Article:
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Let’s talk about racism


Wednesday, 17th July 2019 at 4:42 pm
Wendy Williams
How does race shape our lives? What does racism look like? What can we do to address it?


Wednesday, 17th July 2019
at 4:42 pm
Wendy Williams


2 Comments


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Let’s talk about racism
Wednesday, 17th July 2019 at 4:42 pm

How does race shape our lives? What does racism look like? What can we do to address it?

These are some of the questions highlighted in a guide to having conversations about racism, launched by The Australian Human Rights Commission to coincide with the premiere of The Final Quarter.

The documentary, which will screen on Channel 10 on Thursday, explores the treatment of AFL star and former Australian of the Year Adam Goodes in the final three years of his playing career.

The film, the first of two documentaries being released on Goodes over the coming months, has prompted the AFL Players Association’s Indigenous Advisory Board to urge every Australian to commit to watching The Final Quarter, and saw the AFL issue an unreserved apology to Goodes.

Race Discrimination Commissioner Chin Tan said the film offered Australia an opportunity to have a tough, but much needed, conversation about racism.

“For many people, talking about racism can be difficult. Many of us feel like we don’t know how to start the conversation or we’re afraid to say the wrong thing,” Tan said.

Let’s talk race: A guide on how to conduct conversations about racism has been designed to complement the documentary and encourage organisations to conduct meaningful and productive conversations about racism. 

It argues that a new approach is needed and makes the case for organisations to deal with racism in a proactive, rather than a reactive, way.

“This will make organisations more inclusive and resilient. It will have important social and cultural impacts outside of the organisation too,” it said.

Tan said he hoped the guide would help people navigate their way through meaningful and productive discussions, to not only identify racism, but to build strategies to change behaviours.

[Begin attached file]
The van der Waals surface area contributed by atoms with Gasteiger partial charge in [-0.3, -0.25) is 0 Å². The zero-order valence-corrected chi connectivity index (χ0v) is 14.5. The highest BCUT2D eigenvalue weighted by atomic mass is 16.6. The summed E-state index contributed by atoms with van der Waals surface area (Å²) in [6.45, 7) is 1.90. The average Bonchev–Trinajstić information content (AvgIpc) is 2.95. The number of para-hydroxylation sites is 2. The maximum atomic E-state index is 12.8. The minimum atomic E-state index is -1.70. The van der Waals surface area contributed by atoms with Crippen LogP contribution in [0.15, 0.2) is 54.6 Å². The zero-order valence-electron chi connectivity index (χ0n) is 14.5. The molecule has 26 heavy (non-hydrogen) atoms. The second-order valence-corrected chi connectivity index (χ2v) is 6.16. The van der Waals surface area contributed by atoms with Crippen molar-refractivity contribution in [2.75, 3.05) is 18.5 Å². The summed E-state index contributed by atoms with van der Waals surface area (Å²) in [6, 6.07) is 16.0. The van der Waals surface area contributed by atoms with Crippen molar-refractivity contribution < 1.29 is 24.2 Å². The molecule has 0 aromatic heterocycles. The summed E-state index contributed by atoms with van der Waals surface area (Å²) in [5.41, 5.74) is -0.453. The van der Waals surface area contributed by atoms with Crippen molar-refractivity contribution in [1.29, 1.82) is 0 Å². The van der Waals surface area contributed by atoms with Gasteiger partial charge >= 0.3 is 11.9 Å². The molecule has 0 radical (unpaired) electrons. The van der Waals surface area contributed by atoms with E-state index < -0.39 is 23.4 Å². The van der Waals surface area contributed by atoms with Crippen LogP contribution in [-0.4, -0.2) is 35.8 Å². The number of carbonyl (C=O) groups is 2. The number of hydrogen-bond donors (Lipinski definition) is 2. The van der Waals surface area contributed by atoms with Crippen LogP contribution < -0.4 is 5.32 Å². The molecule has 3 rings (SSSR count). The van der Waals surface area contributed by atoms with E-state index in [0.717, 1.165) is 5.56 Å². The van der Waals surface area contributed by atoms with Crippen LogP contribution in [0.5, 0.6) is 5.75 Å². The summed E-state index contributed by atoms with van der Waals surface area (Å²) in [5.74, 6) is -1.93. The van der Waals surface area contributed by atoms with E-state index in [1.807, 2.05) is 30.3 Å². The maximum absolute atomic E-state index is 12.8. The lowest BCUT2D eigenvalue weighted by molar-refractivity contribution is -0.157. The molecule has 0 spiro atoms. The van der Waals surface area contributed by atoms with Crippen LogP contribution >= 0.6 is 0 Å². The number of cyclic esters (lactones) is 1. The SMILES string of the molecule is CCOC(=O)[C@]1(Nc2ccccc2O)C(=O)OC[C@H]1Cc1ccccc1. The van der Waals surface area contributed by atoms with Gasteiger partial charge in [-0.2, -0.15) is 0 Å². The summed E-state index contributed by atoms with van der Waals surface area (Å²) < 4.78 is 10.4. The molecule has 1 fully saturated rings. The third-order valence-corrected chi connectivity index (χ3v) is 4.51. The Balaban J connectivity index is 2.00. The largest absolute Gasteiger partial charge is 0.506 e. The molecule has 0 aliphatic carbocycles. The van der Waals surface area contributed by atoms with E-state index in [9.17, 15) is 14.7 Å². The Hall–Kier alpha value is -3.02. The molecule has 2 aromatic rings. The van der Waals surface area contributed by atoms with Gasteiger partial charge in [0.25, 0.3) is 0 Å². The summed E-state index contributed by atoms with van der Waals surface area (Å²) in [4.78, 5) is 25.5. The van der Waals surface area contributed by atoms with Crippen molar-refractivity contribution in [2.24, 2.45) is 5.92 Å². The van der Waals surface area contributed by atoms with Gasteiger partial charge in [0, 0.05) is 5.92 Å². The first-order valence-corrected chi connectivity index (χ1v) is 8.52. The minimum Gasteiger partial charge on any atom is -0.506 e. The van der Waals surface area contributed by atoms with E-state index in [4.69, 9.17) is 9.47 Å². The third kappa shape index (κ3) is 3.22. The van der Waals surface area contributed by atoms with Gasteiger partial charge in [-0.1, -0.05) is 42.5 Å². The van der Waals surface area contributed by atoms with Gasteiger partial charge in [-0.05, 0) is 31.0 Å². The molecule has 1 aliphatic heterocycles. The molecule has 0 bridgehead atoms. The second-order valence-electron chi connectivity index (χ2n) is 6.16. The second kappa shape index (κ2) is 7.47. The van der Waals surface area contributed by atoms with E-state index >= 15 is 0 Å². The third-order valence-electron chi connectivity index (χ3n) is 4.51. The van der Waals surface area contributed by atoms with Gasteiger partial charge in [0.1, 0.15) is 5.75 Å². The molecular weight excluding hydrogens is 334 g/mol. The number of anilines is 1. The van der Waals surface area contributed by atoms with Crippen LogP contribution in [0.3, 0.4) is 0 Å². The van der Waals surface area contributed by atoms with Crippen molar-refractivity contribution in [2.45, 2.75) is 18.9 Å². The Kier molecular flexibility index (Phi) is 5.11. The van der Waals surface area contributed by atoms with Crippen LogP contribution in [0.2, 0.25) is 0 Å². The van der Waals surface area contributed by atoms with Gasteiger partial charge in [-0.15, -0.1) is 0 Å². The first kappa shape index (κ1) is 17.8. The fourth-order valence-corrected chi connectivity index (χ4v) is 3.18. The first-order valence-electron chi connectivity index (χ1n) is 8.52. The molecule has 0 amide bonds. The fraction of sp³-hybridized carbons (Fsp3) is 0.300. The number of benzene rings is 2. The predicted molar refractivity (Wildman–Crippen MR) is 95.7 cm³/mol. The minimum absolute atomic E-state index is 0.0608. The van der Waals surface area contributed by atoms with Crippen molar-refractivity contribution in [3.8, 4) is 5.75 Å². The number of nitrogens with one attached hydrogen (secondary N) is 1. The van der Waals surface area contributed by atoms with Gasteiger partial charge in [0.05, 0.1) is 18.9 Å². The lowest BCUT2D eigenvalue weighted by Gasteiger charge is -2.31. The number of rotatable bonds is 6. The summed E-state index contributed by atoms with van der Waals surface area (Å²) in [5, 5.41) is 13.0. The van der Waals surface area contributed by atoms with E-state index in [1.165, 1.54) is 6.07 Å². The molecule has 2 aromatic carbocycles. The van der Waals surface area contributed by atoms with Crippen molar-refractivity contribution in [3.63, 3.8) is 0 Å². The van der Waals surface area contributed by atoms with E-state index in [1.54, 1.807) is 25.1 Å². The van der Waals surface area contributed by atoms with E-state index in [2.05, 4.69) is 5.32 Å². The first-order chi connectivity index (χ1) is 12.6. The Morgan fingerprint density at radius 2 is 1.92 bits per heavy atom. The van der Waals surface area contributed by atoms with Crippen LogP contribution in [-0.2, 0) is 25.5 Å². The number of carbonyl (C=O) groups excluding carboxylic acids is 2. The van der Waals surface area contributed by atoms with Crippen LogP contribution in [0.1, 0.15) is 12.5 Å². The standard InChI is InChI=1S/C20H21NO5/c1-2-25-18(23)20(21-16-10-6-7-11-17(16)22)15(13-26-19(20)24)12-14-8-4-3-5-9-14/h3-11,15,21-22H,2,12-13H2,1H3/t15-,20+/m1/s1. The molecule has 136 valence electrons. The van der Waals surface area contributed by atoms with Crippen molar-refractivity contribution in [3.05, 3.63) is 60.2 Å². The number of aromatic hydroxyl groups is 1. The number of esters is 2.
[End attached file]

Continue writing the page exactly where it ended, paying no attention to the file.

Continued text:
The guide is divided into three parts: information on cultural diversity in Australia; detailed guidance on how to conduct a conversation about racism in your organisation; and a guide on how to keep the conversation on track. 

It also covers key questions about how to approach the conversation as well as who should attend, who should facilitate, the time allowed, the materials needed and ground rules that need to be set.

Aboriginal and Torres Strait Islander Social Justice Commissioner June Oscar AO said Australians needed to find the courage to have the honest conversations and to agree, how as individuals, they will not tolerate racism and discrimination.

“We are diminished as a country if we can’t look at The Final Quarter documentary with a sense of sadness and regret and commit to moving forward with a sense of determination about eliminating racism,” Oscar said.

She described The Final Quarter, which uses only archival footage aired at the time, as powerful and confronting, and said it showed how deeply racism could hurt.

“The film holds a mirror to Australia and highlights the painful consequences of racism. It also challenges us to work harder to combat it,” Oscar said.

“As a country, we need to talk about what happened to Adam Goodes, one of the country’s greatest sporting heroes. We also need to talk about the fact that there are many Aboriginal and Torres Strait Islander people who wake up each day and continue to experience racism in this country.”

Director Ian Darling said as a nation, Australia still hadn’t finished the conversation about racism that Goodes asked it to have.

He said his aim with this film was the same as that expressed by Goodes’ in his Australian of the Year acceptance speech: “The real reward is when everyone is talking to their mates, to their families and to their children, having those conversations and educating others about racism. What it looks like, how hurtful and how pointless it is, and how we can eliminate it.”

The latest guide forms part of the Australian Human Rights Commission’s Racism. It Stops with Me campaign.

The Final Quarter will screen on Channel 10 on Thursday 18 July at 7.30pm. 


Wendy Williams  |  Editor  |  @WendyAnWilliams

Wendy Williams is a journalist specialising in the not-for-profit sector and broader social economy. She has been the editor of Pro Bono News since 2018.


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2 Comments

  • Avatar Gloria says:

    Isn’t all unquestioned ‘separation’ from, and ‘judgement’ about, others a reflection of how we are separate from our own selves – how we would unconsciously judge ourselves if we saw ourselves as that which we project onto others – what we fear about ourselves – the fearful beliefs we were ‘taught’?
    Coming to look at, and take responsibility for, what we project outside is painful but necessary for inner healing and peace – and coming to know that the same energies, heart, spirit, soul, desires are within all no matter what the outside looks like.
    When we have self compassion and respect it naturally flows out to all our brothers and sisters.
    Little ones don’t know this ‘separation’ they only know love and companionship and the desire to enjoy being with each other.
    Let us all heal these wounds.

  • Avatar Peter Simpson says:

    Talk about name calling I got called multiple times “white Aussie racist MAGGOT” simple because I declined the offer of someone to push my wheelchair as I did not need pushing and all I said was “no thank you do not need push” and got given the finger after I got off the bus.

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